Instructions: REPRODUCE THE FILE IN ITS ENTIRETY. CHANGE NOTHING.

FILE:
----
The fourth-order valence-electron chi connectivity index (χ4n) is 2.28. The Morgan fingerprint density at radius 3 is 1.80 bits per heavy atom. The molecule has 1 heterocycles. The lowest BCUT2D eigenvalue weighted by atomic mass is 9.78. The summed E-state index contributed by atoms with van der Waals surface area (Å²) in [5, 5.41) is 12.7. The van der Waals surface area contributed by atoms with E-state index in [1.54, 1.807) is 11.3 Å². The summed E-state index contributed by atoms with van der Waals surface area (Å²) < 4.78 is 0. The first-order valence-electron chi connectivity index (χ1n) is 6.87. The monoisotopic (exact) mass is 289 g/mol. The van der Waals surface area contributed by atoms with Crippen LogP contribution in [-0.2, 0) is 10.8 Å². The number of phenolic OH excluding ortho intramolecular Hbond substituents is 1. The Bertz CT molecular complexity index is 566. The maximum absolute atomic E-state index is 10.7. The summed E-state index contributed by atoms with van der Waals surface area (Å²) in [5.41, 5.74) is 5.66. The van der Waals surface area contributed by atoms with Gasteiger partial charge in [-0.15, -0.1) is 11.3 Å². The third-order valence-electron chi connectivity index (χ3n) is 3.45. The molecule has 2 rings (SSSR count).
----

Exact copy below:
The fourth-order valence-electron chi connectivity index (χ4n) is 2.28. The Morgan fingerprint density at radius 3 is 1.80 bits per heavy atom. The molecule has 1 heterocycles. The lowest BCUT2D eigenvalue weighted by atomic mass is 9.78. The summed E-state index contributed by atoms with van der Waals surface area (Å²) in [5, 5.41) is 12.7. The van der Waals surface area contributed by atoms with E-state index in [1.54, 1.807) is 11.3 Å². The summed E-state index contributed by atoms with van der Waals surface area (Å²) < 4.78 is 0. The first-order valence-electron chi connectivity index (χ1n) is 6.87. The monoisotopic (exact) mass is 289 g/mol. The van der Waals surface area contributed by atoms with Crippen LogP contribution in [-0.2, 0) is 10.8 Å². The number of phenolic OH excluding ortho intramolecular Hbond substituents is 1. The Bertz CT molecular complexity index is 566. The maximum absolute atomic E-state index is 10.7. The summed E-state index contributed by atoms with van der Waals surface area (Å²) in [5.41, 5.74) is 5.66. The van der Waals surface area contributed by atoms with Gasteiger partial charge in [-0.15, -0.1) is 11.3 Å². The third-order valence-electron chi connectivity index (χ3n) is 3.45. The molecule has 2 rings (SSSR count).